In November 2015, Narbeh Tovmassian and Garen Derhartunian—lifelong friends who attended Ross together, graduating in 2012—opened Elevate Health Group in their hometown of Glendale, CA, plunging into the uncharted territory of owning, operating, and administrating a brand-new primary care practice. The seeds of this idea sprouted almost by happenstance when Narbeh and Garen, both in their second years of residency, were on the phone chatting about which specialties they planned to pursue after residency training.
“Narbeh wanted to do cardiology, and I wanted to do pulmonary critical care,” Garen recalls. “So we got on the phone and were discussing it, and we just came to the realization that we should do primary care together.”
They didn’t make that decision without some reservations, though. “People are scared to go into private practice,” said Narbeh. “There’s financial risk, and a lot of unknowns—we experienced that same fear when we started. But we stuck through it.”
Good thing they did. Because business is booming.
How They Elevated Patient Care in Glendale
In Elevate’s early goings in late 2015, things looked a little bleak. “We were barely seeing any patients in the clinic at first, and financially we took a big hit,” Garen said. “But we kept pushing.”
It’s something of a cliché, perhaps, but what a difference a year makes. Now, the doctors see upwards of 15-20 patients per day at their clinic, plus an additional 15 patients at the three hospitals with which they’re associated. Peruse Elevate’s entry on Yelp and you’ll see glowing review after glowing review.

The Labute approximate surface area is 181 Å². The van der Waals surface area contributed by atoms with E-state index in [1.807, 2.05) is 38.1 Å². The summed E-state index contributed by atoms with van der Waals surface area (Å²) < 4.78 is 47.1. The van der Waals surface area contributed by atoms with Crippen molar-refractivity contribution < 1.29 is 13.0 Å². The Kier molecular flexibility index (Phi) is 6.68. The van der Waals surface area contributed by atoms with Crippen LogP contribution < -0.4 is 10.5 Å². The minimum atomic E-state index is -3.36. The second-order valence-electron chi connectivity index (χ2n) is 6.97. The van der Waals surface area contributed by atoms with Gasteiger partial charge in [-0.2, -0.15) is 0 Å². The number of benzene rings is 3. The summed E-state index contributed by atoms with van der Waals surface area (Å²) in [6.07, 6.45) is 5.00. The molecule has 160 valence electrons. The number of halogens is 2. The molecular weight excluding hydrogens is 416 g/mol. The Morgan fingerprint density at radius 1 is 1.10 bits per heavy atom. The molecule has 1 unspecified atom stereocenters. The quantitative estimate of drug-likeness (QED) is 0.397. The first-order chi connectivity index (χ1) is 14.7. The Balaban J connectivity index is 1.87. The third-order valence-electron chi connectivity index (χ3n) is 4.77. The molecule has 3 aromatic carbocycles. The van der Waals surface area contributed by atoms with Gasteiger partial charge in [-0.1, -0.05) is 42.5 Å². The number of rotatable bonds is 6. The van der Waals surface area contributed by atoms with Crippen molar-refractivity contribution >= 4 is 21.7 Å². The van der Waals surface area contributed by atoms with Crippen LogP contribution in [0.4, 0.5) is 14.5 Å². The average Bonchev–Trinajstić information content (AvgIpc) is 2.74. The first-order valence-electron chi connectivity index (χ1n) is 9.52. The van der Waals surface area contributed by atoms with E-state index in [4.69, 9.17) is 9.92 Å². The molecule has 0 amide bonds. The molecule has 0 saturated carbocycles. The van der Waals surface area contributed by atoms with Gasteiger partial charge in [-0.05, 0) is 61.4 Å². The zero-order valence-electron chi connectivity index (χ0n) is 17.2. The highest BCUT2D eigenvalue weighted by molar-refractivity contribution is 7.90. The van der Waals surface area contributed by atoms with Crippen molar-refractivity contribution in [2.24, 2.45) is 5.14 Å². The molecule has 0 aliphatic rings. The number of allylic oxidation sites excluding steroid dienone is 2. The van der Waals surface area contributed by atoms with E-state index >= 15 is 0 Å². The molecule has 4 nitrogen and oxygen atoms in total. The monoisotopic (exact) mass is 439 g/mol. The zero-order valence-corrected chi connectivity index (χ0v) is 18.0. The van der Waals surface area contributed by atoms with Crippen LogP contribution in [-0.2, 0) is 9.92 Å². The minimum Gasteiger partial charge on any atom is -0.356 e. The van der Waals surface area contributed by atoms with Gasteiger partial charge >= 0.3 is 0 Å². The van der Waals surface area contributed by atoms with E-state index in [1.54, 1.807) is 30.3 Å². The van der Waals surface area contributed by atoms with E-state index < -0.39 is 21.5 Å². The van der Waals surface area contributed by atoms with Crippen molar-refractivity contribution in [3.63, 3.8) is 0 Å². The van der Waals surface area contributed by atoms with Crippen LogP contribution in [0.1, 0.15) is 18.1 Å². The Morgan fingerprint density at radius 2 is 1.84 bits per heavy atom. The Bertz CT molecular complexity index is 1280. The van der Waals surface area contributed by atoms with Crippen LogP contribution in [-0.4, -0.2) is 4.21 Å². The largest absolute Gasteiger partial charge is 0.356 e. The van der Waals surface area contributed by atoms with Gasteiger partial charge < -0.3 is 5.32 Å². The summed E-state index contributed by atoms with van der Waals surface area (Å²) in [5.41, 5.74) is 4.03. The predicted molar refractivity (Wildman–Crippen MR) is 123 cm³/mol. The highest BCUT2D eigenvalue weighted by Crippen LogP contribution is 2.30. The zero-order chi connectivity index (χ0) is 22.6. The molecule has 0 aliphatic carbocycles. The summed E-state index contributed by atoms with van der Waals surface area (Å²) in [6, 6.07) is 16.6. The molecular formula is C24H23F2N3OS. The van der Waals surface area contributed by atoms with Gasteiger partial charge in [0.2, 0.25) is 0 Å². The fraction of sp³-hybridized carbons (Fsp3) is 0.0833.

What’s the secret to their growing success? It’s simple: the pair puts patients first.
“The entire philosophy for starting our practice was customer service,” Narbeh said. “All across the country, patients go to the doctor, sit in the waiting room, fill out a bunch of paperwork—then they wait a little longer. In some cases, patients are double- or triple-booked just so a practice can stay afloat.”
Narbeh and Garen upend that perception. No one waits for more than 15 minutes in their waiting room, and each patient gets his or her own 30-minute slot. “Everyone gets our undivided attention, and we’re very thorough,” Narbeh said. Their reputation has grown so much that patients come from cities outside Glendale to receive care.
Giving Back to Their Community
Glendale is one of the largest cities in Los Angeles County, and the doctors are very focused on truly being an integral part of the community in which they practice.
“We want to be more than just doctors,” Narbeh said. “We want to give back to the community in ways beyond serving as physicians, so we attend health fairs and fundraising events, we donate our time to the community, and really make our presences felt.”
It would seem that Los Angeles County has taken notice of the doctors, too. Recently, they were both named “2016 Top Docs” in Pasadena Magazine—an honor that Narbeh described as “prestigious”. Both doctors were nominated for the honor by fellow medical professionals in the area.
“It’s been very rewarding,” Garen said. “Narbeh and I grew up here, from elementary to middle to high school, and coming back to the community we grew up in is just so rewarding.”
Both doctors speak fluent Armenian, which is a plus in Glendale—the city is home to one of the largest Armenian communities in the US. “The majority of the Armenian population here is bilingual, but they do get a lot of comfort when we come to see them in the hospital, especially if they’re elderly and we speak to them in Armenian,” Narbeh said.